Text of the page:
The following is the official description issued by the Great Dane Club:–
    
GENERAL APPEARANCE—The Great Dane is not so heavy or massive as the Mastiff, nor should he too nearly approach the Greyhound type. Remarkable in size and very muscular, strongly though elegantly built; the head and neck should be carried high, and the tail in line with the back, or slightly upwards, but not curled over the hind-quarters. Elegance of outline and grace of form are most essential to a Dane; size is absolutely necessary; but there must be that alertness of expression and briskness of movement without which the Dane character is lost. He should have a look of dash and daring, of being ready to go anywhere and do anything.

TEMPERAMENT—The Great Dane is good-tempered, affectionate, and faithful to his master, not demonstrative with strangers; intelligent, courageous, and always alert. His value as a guard is unrivalled. He is easily controlled when well trained, but he may grow savage if confined too much, kept on chain, or ill treated.

HEIGHT—The minimum height of an adult dog should be 30 ins.; that of a bitch, 28 ins. WEIGHT—The minimum weight of an adult dog should be 120 lbs.; that of a bitch, 100 lbs. The greater height and weight to be preferred, provided that quality and proportion are also combined.

HEAD—Taken altogether, the head should give the idea of great length and strength of jaw. The muzzle, or foreface, is broad, and the skull proportionately narrow, so that the whole head, when viewed from above and in front, has the appearance of equal breadth throughout. LENGTH OF HEAD—The entire length of head varies with the height of the dog, 13 ins. from the tip of the nose to the back of the occiput is a good measurement for a dog of 32 ins. at the shoulder. The length from the end of the nose to the point between the eyes should be about equal, or preferably of greater length than from this point to the back of the occiput. 

SKULL—The skull should be flat rather than domed, and have a slight indentation running up the centre, the occipital peak not prominent.  There should be a decided rise or brow over the eyes, but no abrupt stop between them.

FACE—The face should be chiselled well and foreface long, of equal depth throughout, and well filled in below the eyes with no appearance of being pinched.

MUSCLES OF THE CHEEK—The muscles of the cheeks should be quite flat, with no lumpiness or cheek bumps, the angle of the jaw-bone well defined.

LIPS—The lips should hang quite square in front, forming a right angle with the upper line of foreface.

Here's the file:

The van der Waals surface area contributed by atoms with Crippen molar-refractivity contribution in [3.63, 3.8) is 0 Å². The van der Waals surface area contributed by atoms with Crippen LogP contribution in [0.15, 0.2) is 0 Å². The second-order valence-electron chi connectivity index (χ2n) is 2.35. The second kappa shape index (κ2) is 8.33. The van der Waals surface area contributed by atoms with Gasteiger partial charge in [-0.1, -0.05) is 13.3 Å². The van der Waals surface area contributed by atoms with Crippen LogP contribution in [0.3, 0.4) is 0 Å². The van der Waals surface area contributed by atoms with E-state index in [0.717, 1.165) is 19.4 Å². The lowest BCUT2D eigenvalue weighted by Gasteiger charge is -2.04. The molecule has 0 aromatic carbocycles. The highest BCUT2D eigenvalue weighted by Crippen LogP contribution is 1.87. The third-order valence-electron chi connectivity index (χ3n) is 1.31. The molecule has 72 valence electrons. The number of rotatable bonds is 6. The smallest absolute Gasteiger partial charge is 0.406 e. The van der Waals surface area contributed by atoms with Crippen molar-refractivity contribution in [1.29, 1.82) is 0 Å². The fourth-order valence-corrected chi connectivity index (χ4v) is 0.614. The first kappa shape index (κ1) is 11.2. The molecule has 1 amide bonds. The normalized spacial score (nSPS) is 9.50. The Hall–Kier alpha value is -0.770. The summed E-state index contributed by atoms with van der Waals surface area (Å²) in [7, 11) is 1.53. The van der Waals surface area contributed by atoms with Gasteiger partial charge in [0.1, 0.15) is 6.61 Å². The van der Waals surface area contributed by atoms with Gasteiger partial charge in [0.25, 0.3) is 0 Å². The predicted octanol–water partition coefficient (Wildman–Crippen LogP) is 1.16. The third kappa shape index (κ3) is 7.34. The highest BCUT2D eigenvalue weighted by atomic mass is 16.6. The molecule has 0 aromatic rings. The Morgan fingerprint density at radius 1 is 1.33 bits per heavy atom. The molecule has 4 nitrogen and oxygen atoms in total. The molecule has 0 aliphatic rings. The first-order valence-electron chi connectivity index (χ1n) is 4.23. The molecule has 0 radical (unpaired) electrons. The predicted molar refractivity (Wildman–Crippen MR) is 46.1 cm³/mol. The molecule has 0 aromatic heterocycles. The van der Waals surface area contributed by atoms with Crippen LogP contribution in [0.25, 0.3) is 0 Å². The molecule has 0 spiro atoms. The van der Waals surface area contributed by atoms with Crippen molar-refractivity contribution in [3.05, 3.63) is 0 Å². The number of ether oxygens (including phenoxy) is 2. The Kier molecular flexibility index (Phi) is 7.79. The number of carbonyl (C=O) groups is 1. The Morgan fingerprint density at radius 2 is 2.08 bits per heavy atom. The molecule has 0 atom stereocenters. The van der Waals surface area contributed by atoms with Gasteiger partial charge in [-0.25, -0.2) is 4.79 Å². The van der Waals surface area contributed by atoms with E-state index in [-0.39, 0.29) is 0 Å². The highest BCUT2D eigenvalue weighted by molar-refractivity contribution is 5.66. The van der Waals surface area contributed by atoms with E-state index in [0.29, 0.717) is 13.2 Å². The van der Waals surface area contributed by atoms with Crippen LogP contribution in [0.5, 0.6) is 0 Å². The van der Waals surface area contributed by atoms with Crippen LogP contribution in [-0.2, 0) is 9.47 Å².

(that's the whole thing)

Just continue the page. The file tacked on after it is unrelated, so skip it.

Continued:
UNDERLINE—The underline of the head, viewed in profile, runs almost in a straight line from the corner of the lip to the corner of the jawbone, allowing for the fold of the lip, but with no loose skin to hang down.

JAW—The lower jaw should be about level, or at any rate not project more than the sixteenth of an inch.

NOSE AND NOSTRILS—The bridge of the nose should be very wide, with a slight ridge where the cartilage joins the bone.  (This is quite a characteristic of the breed.) The nostrils should be large, wide, and open, giving a blunt look to the nose. A butterfly or flesh-coloured nose is not objected to in harlequins.

EARS—The ears should be small, set high on the skull, and carried slightly erect, with the tips falling forward.

NECK—Next to the head, the neck is one of the chief characteristics. It should be long, well arched, and quite clean and free from loose skin, held well up, snakelike in carriage, well set in the shoulders, and the junction of head and neck well defined.

SHOULDERS—The shoulders should be muscular but not loaded, and well sloped back, with the elbows well under the body, so that, when viewed in front, the dog does not stand too wide.

FORE-LEGS AND FEET—The fore-legs should be perfectly straight, with big flat bone. The feet large and round, the toes well arched and close, the nails strong and curved. BODY—The body is very deep, with ribs well sprung and belly well drawn up.

BACK AND LOINS—The back and loins are strong, the latter slightly arched, as in the Greyhound. HIND-QUARTERS—The hind-quarters and thighs are extremely muscular, giving the idea of great strength and galloping power. The second thigh is long and well developed as in a Greyhound, and the hocks set low, turning neither out nor in.

TAIL—The tail is strong at the root and ends in a fine point, reaching to or just below the hocks. It should be carried, when the dog is in action, in a straight line level with the back, slightly curved towards the end, but should not curl over the back.

COAT—The hair is short and dense, and sleek-looking, and in no case should it incline to coarseness.

GAIT OR ACTION—The gait should be lithe, springy, and free, the action high. The hocks should move very freely, and the head should be held well up. COLOUR—The colours are brindle, fawn, blue, black, and harlequin. The harlequin should have jet black patches and spots on a pure white ground; grey patches are admissible but not desired; but fawn or brindle shades are objectionable.

Newfoundland

Wednesday, December 20th, 2006

NewfoundlandThe dogs which take their name from the island of Newfoundland appeal to all lovers of animals, romance, and beauty. A Newfoundland formed the subject of perhaps the most popular picture painted by Sir Edwin Landseer; a monument was erected by Byron over the grave of his Newfoundland in proximity to the place where the poet himself hoped to be buried, at Newstead Abbey, and the inscription on his monument contains the lines so frequently quoted: “But the poor dog in life the firmest friend, The first to welcome, foremost to defend, Whose honest heart is still his master’s own, Who labours, fights, lives, breathes for him alone. To mark a friend’s remains these stones arise: I never knew but one, and here he lies.”